PODCAST| Sarah Bradbury interviews Wang Xiaoshuai, director of the film So Long, My Son.
To listen to the interview, click on the ► icon on the right, just above the picture
Chinese film director Wang Xiaoshuai spoke with us about the capturing three decades of his country’s history through a personal tale of loss in his film So Long, My Son. He shared how he worked with Wang Jingchun and Yong Mei, who play husband and wife, Yaojun and Liyun to elicit incredibly empathetic performances, his approach of using a non-chronological timeline and filming in a very naturalistic way and how the film explores grief, trauma but also leaves a sense of hope, set against the socio-economic evolution of China.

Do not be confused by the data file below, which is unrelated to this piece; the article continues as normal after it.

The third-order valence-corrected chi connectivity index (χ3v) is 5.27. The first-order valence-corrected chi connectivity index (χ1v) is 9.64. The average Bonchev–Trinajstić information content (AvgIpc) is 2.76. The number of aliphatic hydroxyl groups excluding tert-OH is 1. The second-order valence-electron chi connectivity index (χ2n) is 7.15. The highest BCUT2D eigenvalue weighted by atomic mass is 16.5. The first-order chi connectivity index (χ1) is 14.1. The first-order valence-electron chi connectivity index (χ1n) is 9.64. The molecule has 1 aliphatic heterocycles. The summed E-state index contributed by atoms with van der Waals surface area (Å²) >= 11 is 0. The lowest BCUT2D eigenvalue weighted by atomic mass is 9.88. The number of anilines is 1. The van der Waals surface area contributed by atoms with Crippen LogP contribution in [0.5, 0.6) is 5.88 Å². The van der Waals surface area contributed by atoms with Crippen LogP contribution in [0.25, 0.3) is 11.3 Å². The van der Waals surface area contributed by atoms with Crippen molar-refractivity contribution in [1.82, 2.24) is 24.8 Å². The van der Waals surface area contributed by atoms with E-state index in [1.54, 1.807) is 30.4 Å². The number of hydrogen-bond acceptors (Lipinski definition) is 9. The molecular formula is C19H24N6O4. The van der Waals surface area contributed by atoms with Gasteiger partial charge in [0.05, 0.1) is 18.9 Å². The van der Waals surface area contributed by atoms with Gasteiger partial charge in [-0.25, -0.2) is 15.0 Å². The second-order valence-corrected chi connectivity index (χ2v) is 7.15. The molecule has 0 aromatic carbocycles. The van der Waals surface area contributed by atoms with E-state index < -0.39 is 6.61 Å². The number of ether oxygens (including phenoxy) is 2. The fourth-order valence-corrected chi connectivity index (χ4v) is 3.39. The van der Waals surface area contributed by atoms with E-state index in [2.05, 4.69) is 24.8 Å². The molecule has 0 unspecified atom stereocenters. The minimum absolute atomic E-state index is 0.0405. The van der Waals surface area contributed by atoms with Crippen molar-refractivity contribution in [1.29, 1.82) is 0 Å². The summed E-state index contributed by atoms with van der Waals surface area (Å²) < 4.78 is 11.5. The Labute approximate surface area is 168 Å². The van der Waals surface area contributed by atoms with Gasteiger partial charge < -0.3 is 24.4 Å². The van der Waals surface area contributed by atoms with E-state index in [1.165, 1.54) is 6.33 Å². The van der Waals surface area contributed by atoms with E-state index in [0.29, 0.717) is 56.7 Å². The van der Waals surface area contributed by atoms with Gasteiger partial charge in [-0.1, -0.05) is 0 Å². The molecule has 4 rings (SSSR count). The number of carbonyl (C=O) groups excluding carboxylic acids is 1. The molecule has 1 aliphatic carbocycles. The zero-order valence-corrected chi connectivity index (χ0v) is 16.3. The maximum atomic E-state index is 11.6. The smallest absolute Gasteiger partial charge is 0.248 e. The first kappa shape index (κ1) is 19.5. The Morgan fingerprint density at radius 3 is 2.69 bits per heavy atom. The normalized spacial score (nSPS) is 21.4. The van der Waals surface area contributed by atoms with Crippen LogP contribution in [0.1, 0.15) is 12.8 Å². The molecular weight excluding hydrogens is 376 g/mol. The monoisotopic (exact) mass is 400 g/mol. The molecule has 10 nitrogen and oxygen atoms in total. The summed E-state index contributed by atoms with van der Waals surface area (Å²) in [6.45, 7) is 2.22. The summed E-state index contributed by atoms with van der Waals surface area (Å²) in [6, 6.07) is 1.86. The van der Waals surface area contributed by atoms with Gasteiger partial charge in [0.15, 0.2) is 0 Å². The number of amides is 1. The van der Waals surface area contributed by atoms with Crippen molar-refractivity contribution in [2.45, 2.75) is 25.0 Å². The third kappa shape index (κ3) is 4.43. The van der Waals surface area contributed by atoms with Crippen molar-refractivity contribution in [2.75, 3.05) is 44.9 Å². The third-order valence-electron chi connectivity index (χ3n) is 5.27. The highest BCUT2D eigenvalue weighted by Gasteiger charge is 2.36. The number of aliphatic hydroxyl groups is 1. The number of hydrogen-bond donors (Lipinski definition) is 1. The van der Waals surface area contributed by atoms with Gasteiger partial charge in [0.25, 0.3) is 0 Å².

So Long, My Son: “We are waiting to grow old.” A bitter sentence summarizing the truth of life of Yaojun and his wife Liyun in a nutshell. Once upon a time, they were a happy family until their son drowned while playing at the dam of a dam. Yaojun and Liyun leave home, dive into the big city, where they know no one and they do not even understand the dialect of the inhabitants. Even adopted son Liu Xing does not bring the hoped for comfort. Defiantly he refuses the “foreign” parents and disappears one day completely. Time and again, the spouses are caught up in their memories and finally return to the place of lost hopes. The family drama encompasses three decades of Chinese history. The private and the political merge, the individual gets into the gear of a society in permanent change. Thus, the film leads from the emergence of the Cultural Revolution in the 1980s to the prosperous turbo-capitalism of the present, and at the same time it is time criticism and melodrama. In large tableaus, he makes the deep scars visible beneath the surface of a seemingly unbroken success story.